With the exception of citrus, fruits that grow on trees are indigenous to temperate zones. In fact, fruit trees require exposure to a certain number of hours below freezing in order to produce a crop the following year.
Zone 6: In USDA Hardiness Zone 6, the coldest winter temperatures can be -10 degrees Fahrenheit. Gardeners can successfully grow virtually all varieties of the different species of fruit trees, including plums, apples, pears, sweet and sour cherries, apricots, and peaches. It is also possible to grow some varieties of quince Cydonia spp., although quince is not a popular tree for home orchards in the United States.
Zone 5: USDA Hardiness Zone 5 has a minimum winter temperature of -15 degrees F. in the southern part and -20 F. in the northern part.
The Asian plum variety, Prunus salicina x ‘Methley’, and virtually all varieties of Asian pears, Pyrus pyrifolia spp., can be successfully grown in Zone 5. Virtually all varieties of apples, Malus spp., will grow there too.
All varieties of sour cherries, Prunus cerasus spp., also known as pie cherries, are suitable for Zone 5, along with the sweet cherry variety, Prunus avium ‘Kristen’.
Peaches are marginally hardy in Zone 5. The trees survive winter’s cold temperatures but the flower buds are often killed by a late spring frost, which also kills off the current year’s crop of fruit. Surecrop peach, Prunus persica ‘Surecrop’, is one variety suitable to grow in Zone 5.
Zone 4: The extremely cold winter temperatures in USDA Hardiness Zone 4 (as low as -30 degrees F.) limits both the types and varieties of tree fruits that can be successfully grown there.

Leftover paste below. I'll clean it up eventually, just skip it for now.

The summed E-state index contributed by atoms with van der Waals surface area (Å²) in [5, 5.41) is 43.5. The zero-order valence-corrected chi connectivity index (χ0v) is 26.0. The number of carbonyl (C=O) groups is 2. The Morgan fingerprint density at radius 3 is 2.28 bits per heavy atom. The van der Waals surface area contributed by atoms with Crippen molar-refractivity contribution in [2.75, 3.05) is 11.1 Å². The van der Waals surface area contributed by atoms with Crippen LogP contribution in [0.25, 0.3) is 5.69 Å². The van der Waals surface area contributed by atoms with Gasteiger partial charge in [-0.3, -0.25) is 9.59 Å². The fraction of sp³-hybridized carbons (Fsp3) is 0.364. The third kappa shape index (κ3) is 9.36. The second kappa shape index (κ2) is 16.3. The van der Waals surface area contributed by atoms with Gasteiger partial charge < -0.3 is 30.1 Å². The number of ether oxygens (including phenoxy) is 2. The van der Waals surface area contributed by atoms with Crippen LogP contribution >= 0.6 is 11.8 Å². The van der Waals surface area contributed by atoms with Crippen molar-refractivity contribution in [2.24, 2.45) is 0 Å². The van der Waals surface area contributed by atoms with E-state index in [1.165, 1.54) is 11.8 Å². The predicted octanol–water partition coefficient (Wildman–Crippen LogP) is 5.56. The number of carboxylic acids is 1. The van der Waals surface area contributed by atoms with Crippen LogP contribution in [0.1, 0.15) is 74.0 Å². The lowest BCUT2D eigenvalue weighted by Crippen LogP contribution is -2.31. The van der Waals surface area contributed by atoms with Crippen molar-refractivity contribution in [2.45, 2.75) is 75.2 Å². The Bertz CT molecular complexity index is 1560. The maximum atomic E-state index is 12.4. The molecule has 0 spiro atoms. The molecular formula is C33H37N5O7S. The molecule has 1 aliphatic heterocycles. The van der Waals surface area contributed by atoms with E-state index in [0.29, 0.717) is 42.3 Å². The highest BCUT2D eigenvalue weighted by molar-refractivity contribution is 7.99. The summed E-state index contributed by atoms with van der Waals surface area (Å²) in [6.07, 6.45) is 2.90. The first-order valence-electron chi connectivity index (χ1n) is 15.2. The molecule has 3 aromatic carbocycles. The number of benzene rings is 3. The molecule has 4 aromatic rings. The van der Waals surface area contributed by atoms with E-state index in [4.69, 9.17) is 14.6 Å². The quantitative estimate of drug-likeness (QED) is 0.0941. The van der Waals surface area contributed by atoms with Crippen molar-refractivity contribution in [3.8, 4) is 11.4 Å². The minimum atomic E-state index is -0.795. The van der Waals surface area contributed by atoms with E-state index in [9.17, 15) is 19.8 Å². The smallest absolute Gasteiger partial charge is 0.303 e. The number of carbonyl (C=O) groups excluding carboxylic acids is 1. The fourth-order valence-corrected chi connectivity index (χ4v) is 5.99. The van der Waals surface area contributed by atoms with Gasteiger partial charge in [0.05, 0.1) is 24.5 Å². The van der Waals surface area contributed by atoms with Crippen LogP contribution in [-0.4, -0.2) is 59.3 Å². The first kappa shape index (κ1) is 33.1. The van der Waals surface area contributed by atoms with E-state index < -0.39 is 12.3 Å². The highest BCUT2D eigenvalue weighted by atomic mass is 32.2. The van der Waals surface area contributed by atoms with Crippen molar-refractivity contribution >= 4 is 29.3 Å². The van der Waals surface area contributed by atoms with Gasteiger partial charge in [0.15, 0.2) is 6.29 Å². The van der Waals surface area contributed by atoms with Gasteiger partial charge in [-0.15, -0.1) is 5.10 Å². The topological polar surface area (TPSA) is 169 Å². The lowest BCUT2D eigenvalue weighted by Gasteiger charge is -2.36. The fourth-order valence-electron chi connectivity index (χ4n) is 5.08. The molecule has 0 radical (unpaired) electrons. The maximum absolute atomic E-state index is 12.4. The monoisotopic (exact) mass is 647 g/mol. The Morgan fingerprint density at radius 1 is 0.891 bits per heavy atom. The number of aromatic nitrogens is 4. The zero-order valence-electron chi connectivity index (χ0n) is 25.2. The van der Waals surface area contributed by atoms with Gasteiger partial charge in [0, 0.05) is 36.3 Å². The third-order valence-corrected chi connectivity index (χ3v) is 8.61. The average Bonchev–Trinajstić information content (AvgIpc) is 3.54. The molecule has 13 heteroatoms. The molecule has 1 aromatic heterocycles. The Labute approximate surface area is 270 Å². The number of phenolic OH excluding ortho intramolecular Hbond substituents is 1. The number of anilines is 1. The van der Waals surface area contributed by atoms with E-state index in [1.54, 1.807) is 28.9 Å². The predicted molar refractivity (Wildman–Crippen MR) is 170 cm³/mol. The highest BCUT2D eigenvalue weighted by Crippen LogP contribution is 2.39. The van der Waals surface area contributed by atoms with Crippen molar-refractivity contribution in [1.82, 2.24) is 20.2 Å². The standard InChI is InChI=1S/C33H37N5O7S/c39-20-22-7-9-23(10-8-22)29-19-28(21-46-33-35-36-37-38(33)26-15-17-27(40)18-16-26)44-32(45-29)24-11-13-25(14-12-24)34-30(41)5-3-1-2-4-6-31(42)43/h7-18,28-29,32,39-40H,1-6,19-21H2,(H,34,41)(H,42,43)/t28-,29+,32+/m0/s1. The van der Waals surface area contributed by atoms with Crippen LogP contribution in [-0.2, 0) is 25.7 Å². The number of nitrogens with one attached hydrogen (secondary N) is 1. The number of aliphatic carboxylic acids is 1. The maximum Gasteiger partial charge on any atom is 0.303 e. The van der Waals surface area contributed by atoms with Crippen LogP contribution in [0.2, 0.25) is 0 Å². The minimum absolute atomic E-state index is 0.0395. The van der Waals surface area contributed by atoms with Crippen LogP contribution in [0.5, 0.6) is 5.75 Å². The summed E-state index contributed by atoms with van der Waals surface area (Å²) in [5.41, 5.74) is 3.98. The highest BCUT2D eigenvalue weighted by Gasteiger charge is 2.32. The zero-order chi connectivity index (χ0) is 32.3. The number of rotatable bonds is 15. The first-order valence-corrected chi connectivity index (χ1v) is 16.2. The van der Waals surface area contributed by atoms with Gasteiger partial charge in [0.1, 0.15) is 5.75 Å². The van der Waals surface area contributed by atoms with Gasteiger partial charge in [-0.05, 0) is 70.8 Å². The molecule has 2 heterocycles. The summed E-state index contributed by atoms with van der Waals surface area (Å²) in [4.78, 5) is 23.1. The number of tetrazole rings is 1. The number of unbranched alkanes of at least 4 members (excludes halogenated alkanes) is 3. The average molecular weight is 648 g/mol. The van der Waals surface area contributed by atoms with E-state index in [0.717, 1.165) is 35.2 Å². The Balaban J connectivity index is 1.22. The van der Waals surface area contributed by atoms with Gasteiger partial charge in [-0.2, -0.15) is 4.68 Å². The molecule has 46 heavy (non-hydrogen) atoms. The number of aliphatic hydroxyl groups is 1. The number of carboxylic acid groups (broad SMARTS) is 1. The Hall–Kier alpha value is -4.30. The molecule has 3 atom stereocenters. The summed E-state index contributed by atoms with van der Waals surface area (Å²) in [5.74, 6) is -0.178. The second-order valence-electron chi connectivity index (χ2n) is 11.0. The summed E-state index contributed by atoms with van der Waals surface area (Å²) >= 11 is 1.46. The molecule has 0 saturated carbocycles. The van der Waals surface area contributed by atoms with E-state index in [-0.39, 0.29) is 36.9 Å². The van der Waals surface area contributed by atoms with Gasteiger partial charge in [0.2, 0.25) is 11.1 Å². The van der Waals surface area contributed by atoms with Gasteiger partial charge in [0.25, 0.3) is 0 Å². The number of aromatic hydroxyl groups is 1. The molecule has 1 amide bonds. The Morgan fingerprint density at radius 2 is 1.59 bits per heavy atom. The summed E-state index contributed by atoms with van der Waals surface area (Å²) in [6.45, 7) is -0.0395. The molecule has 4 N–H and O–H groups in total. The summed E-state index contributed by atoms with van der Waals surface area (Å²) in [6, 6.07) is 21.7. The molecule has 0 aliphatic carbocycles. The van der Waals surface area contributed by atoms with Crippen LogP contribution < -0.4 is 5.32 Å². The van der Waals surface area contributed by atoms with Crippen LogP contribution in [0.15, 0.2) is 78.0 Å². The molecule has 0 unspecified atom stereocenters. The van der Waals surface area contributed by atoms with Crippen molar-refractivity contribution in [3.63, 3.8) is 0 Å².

Korean Sun pear, Pyrus fauriei ‘Westwood‘, along with many varieties of Asian pears, will reliably produce crops in Zone 4. Many apple varieties, including the variety Fireside, are excellent choices for the cold winters there.
Asian-American hybrid plums are hardier than European or Asian varieties and thrive in Zone 4’s cold winters. The LaCresent plum, Prunus domestica x pyrifolia ‘LaCrescent’, is recommended.
Peaches and sweet cherries will not grow in Zone 4, but sour cherries will. Meteor sour cherry, Prunus cerasus ‘Meteor’, is a good choice for colder areas.
Zone 3: The fewest types of fruit trees will grow and reliably produce a crop in USDA Hardiness Zone 3, where winter temperatures can dip to -40 degrees F.
Choose apples, pears and plums to grow in there. Several apple varieties, including the Duchess apple will reliably produce crops. The variety of pear called Pyrus ussuriensis ‘MorDak’, has shown reliability in this area. Although Asian-American hybrid plums are not recommended to grow in this area, some varieties hardy in Zone 4 may survive there, in protected areas.
Not all fruits are hardy in snow country. In the coldest areas, only certain varieties of a few types of fruit trees will successfully grow and produce a crop. The U.S. Department of Agriculture has mapped the minimum U.S. winter temperatures. When fruit trees are sold, they are labeled with the northernmost zone in which they will reliably produce a crop. Some varieties may grow in a zone further north, but may not bear fruit.
Copyright Sharon Sweeny
Sharon Sweeny specializes in all things gardening, as well as self-sufficient, do-it-yourself lifestyles. Read more about intensive gardening at http://moxiegardener.com and decorative garden structures at [http://egardenobelisks.com].
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